On October 27th of this year, we got some difficult news. I hinted at it in the Stinkin’ Thinkin’ blog post – https://problemfreephilosophy.blog/2020/11/05/stinkin-thinkin/. Then talked more openly about it in last week’s post: Gather in Your Hearts: https://problemfreephilosophy.blog/2020/11/26/gather-in-your-hearts/.
I was headed to work for a retirement luncheon in my honor. Mike was on the phone and I guessed it was with the doctor’s office so I waited to see what that was all about. Ten minutes before I had planned to leave home, he got off the phone, looked at me, and said, “it’s chordoma”. Tears started rolling down my face while I admitted that I couldn’t possibly go to the lunch after such a report. He hugged me said it was going to be alright and that seems he is ‘one in a million’ after all.
To be honest, I quickly thought, “why do we have something else difficult to deal with? Isn’t parenting Jacob enough?”
Later, we were talking about our different reactions. I asked my man if he might sum up his thoughts about his cancer diagnosis and this is what followed a day or two before surgery. In his words:
Getting a diagnosis of cancer is never a good feeling but when you are an old senior like me, it can’t be the same as when a young person gets the diagnosis.
I will say that for me, the news was not even a close second in sadness to the news we got from Dr. C. Tardo in 1980 that Jacob was autistic. That he would probably never walk or talk. I would think any parent would feel the same way when they receive really bad news about their child. Whether it be death, illness, etc.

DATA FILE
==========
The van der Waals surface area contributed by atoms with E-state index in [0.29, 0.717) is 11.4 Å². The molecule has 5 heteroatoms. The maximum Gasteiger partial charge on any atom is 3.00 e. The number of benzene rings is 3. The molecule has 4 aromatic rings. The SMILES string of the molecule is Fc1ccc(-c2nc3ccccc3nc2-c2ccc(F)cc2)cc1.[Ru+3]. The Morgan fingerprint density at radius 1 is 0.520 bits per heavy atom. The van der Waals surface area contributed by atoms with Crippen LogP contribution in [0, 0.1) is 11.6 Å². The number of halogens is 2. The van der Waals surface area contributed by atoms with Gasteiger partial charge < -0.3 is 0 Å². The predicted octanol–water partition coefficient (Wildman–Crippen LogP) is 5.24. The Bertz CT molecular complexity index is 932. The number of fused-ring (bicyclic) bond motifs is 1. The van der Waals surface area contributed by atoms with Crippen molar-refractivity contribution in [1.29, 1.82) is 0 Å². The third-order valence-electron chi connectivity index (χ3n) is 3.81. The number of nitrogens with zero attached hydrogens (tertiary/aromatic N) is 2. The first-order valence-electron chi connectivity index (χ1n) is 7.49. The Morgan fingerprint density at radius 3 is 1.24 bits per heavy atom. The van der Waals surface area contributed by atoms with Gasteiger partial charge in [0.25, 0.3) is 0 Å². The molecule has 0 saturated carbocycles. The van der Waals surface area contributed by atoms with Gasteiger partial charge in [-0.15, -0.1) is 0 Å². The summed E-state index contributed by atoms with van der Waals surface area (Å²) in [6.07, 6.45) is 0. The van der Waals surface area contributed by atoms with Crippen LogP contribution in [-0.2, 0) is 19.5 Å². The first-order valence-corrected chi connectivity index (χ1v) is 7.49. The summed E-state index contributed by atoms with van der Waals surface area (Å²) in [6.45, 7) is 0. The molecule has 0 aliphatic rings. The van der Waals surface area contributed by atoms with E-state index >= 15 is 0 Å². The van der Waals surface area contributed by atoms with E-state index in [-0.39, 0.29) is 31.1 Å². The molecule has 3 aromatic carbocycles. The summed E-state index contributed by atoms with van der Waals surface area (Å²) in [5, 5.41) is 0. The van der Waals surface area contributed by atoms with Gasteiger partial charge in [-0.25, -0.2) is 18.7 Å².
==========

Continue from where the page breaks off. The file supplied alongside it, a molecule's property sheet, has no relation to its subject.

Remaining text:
A lot of things go through your mind when you get the word. One good thing is you start trying to live in the moment since that’s all any of us have. The cancer will hang on to you for the rest of your life with you potentially worrying if it has come back or not. But in reality, we all have death waiting in the corner to have his chance to get you. I always tell people this life is short and is preparation for the next life. Our real life.
Anyway, below is a conversation I may or may not have had with the Lord when I got my diagnosis of chordoma cancer:
Me: Why me, Lord?!
Lord: Why not you, Mike?
Me: Was it so all my friends, family, and people I don’t know could pray for my healing and we could rejoice and give glory to you when you healed me?
Lord: No Mike, that’s not why.
Me: Was it so I can deal with having cancer and show people how to give glory to you while in the midst of the trial?
Lord: No Mike, that’s not why.
Me: Then why Lord?
Lord: Mike, this cancer is personal between you and me. I want to know if you will love me, even if.
Me: Even if?
Lord: I want to know if you will love me even if I don’t cure you of cancer.
Me: I’m 66 years old, have enjoyed living all these years Lord. No problem, yes, I will still love you if you don’t heal me.
Lord: Careful Mike. If I take you by this cancer, it will mean your long time prayer to take care of Jacob ALL of his life will be answered with a No. Will you still love me, even if?
We all have an “even if”. What is yours?
I hope that I prove faithful to the Lord.